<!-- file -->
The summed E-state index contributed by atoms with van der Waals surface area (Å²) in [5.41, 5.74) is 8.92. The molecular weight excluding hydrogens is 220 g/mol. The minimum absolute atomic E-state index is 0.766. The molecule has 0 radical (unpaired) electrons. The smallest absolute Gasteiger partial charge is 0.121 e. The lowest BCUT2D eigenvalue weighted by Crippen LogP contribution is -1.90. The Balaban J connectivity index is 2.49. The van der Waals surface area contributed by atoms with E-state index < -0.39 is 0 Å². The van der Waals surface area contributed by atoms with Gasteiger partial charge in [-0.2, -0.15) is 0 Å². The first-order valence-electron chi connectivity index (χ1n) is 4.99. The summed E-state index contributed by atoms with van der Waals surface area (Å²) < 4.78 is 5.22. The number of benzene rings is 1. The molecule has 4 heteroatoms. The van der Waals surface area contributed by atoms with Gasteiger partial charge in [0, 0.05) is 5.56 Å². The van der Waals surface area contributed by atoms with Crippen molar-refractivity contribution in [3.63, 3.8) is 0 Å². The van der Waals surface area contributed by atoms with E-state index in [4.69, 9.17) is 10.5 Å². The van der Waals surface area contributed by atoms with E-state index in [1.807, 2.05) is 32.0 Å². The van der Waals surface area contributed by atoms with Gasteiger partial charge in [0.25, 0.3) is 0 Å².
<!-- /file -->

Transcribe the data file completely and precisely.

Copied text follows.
The summed E-state index contributed by atoms with van der Waals surface area (Å²) in [5.41, 5.74) is 8.92. The molecular weight excluding hydrogens is 220 g/mol. The minimum absolute atomic E-state index is 0.766. The molecule has 0 radical (unpaired) electrons. The smallest absolute Gasteiger partial charge is 0.121 e. The lowest BCUT2D eigenvalue weighted by Crippen LogP contribution is -1.90. The Balaban J connectivity index is 2.49. The van der Waals surface area contributed by atoms with E-state index < -0.39 is 0 Å². The van der Waals surface area contributed by atoms with Gasteiger partial charge in [-0.2, -0.15) is 0 Å². The first-order valence-electron chi connectivity index (χ1n) is 4.99. The summed E-state index contributed by atoms with van der Waals surface area (Å²) < 4.78 is 5.22. The number of benzene rings is 1. The molecule has 4 heteroatoms. The van der Waals surface area contributed by atoms with Gasteiger partial charge in [0, 0.05) is 5.56 Å². The van der Waals surface area contributed by atoms with Crippen molar-refractivity contribution in [3.63, 3.8) is 0 Å². The van der Waals surface area contributed by atoms with E-state index in [4.69, 9.17) is 10.5 Å². The van der Waals surface area contributed by atoms with E-state index in [1.807, 2.05) is 32.0 Å². The van der Waals surface area contributed by atoms with Gasteiger partial charge in [0.25, 0.3) is 0 Å².